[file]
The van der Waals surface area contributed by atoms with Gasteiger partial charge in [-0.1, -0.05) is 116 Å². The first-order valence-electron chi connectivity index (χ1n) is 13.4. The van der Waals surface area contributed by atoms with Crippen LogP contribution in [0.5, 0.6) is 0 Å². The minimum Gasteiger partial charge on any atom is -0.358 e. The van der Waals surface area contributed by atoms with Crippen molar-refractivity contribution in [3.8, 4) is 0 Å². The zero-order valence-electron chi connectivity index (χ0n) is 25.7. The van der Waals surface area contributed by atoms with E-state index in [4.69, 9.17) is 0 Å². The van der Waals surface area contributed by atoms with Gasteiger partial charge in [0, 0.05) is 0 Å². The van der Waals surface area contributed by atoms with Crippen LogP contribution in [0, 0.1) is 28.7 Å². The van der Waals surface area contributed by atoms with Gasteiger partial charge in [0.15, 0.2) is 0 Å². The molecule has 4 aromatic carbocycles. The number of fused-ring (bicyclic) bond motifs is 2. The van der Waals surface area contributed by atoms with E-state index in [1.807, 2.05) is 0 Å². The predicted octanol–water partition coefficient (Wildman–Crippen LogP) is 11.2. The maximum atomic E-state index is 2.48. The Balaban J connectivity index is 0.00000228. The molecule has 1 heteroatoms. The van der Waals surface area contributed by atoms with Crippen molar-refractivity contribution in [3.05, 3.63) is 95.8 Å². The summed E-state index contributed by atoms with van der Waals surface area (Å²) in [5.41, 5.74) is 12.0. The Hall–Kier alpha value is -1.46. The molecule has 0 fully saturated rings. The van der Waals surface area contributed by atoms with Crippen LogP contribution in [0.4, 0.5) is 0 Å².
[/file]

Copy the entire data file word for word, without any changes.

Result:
The van der Waals surface area contributed by atoms with Gasteiger partial charge in [-0.1, -0.05) is 116 Å². The first-order valence-electron chi connectivity index (χ1n) is 13.4. The van der Waals surface area contributed by atoms with Crippen LogP contribution in [0.5, 0.6) is 0 Å². The minimum Gasteiger partial charge on any atom is -0.358 e. The van der Waals surface area contributed by atoms with Crippen molar-refractivity contribution in [3.8, 4) is 0 Å². The zero-order valence-electron chi connectivity index (χ0n) is 25.7. The van der Waals surface area contributed by atoms with E-state index in [4.69, 9.17) is 0 Å². The van der Waals surface area contributed by atoms with Gasteiger partial charge in [0, 0.05) is 0 Å². The van der Waals surface area contributed by atoms with Crippen LogP contribution in [0, 0.1) is 28.7 Å². The van der Waals surface area contributed by atoms with Gasteiger partial charge in [0.15, 0.2) is 0 Å². The molecule has 4 aromatic carbocycles. The number of fused-ring (bicyclic) bond motifs is 2. The van der Waals surface area contributed by atoms with E-state index in [1.807, 2.05) is 0 Å². The predicted octanol–water partition coefficient (Wildman–Crippen LogP) is 11.2. The maximum atomic E-state index is 2.48. The Balaban J connectivity index is 0.00000228. The molecule has 1 heteroatoms. The van der Waals surface area contributed by atoms with Crippen molar-refractivity contribution in [3.05, 3.63) is 95.8 Å². The summed E-state index contributed by atoms with van der Waals surface area (Å²) in [5.41, 5.74) is 12.0. The Hall–Kier alpha value is -1.46. The molecule has 0 fully saturated rings. The van der Waals surface area contributed by atoms with Crippen LogP contribution in [0.4, 0.5) is 0 Å².